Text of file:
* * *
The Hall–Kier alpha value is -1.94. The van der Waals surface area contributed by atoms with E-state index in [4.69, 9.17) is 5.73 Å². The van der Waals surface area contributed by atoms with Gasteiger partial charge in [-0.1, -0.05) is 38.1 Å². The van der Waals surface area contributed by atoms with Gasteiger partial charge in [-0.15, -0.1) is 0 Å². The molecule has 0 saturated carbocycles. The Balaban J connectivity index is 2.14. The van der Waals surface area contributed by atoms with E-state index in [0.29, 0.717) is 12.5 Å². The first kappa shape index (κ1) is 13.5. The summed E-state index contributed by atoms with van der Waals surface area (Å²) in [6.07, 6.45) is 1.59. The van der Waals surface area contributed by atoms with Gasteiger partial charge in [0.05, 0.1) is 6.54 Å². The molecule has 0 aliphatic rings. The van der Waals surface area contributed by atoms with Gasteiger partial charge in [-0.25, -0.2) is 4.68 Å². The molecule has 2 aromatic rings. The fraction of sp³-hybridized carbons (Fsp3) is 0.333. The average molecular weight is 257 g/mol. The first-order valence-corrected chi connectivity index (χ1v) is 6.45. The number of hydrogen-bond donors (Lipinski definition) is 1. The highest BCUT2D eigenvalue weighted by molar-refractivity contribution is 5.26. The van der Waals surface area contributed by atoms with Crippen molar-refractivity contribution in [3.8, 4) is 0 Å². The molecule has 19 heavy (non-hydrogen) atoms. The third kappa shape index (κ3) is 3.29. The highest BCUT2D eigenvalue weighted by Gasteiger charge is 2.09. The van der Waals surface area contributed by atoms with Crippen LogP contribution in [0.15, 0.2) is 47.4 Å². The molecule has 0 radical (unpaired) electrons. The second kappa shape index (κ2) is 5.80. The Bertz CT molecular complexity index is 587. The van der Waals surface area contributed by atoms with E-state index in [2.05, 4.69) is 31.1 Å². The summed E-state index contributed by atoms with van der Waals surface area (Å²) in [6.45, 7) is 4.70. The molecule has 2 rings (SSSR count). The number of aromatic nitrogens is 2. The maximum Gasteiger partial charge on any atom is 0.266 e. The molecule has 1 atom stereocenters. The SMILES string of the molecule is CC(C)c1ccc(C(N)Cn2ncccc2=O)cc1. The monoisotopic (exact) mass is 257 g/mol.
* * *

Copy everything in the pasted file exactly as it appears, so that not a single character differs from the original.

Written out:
The Hall–Kier alpha value is -1.94. The van der Waals surface area contributed by atoms with E-state index in [4.69, 9.17) is 5.73 Å². The van der Waals surface area contributed by atoms with Gasteiger partial charge in [-0.1, -0.05) is 38.1 Å². The van der Waals surface area contributed by atoms with Gasteiger partial charge in [-0.15, -0.1) is 0 Å². The molecule has 0 saturated carbocycles. The Balaban J connectivity index is 2.14. The van der Waals surface area contributed by atoms with E-state index in [0.29, 0.717) is 12.5 Å². The first kappa shape index (κ1) is 13.5. The summed E-state index contributed by atoms with van der Waals surface area (Å²) in [6.07, 6.45) is 1.59. The van der Waals surface area contributed by atoms with Gasteiger partial charge in [0.05, 0.1) is 6.54 Å². The molecule has 0 aliphatic rings. The van der Waals surface area contributed by atoms with Gasteiger partial charge in [-0.25, -0.2) is 4.68 Å². The molecule has 2 aromatic rings. The fraction of sp³-hybridized carbons (Fsp3) is 0.333. The average molecular weight is 257 g/mol. The first-order valence-corrected chi connectivity index (χ1v) is 6.45. The number of hydrogen-bond donors (Lipinski definition) is 1. The highest BCUT2D eigenvalue weighted by molar-refractivity contribution is 5.26. The van der Waals surface area contributed by atoms with Crippen molar-refractivity contribution in [3.8, 4) is 0 Å². The molecule has 19 heavy (non-hydrogen) atoms. The third kappa shape index (κ3) is 3.29. The highest BCUT2D eigenvalue weighted by Gasteiger charge is 2.09. The van der Waals surface area contributed by atoms with Crippen LogP contribution in [0.15, 0.2) is 47.4 Å². The molecule has 0 radical (unpaired) electrons. The second kappa shape index (κ2) is 5.80. The Bertz CT molecular complexity index is 587. The van der Waals surface area contributed by atoms with E-state index in [2.05, 4.69) is 31.1 Å². The summed E-state index contributed by atoms with van der Waals surface area (Å²) in [6.45, 7) is 4.70. The molecule has 2 rings (SSSR count). The number of aromatic nitrogens is 2. The maximum Gasteiger partial charge on any atom is 0.266 e. The molecule has 1 atom stereocenters. The SMILES string of the molecule is CC(C)c1ccc(C(N)Cn2ncccc2=O)cc1. The monoisotopic (exact) mass is 257 g/mol.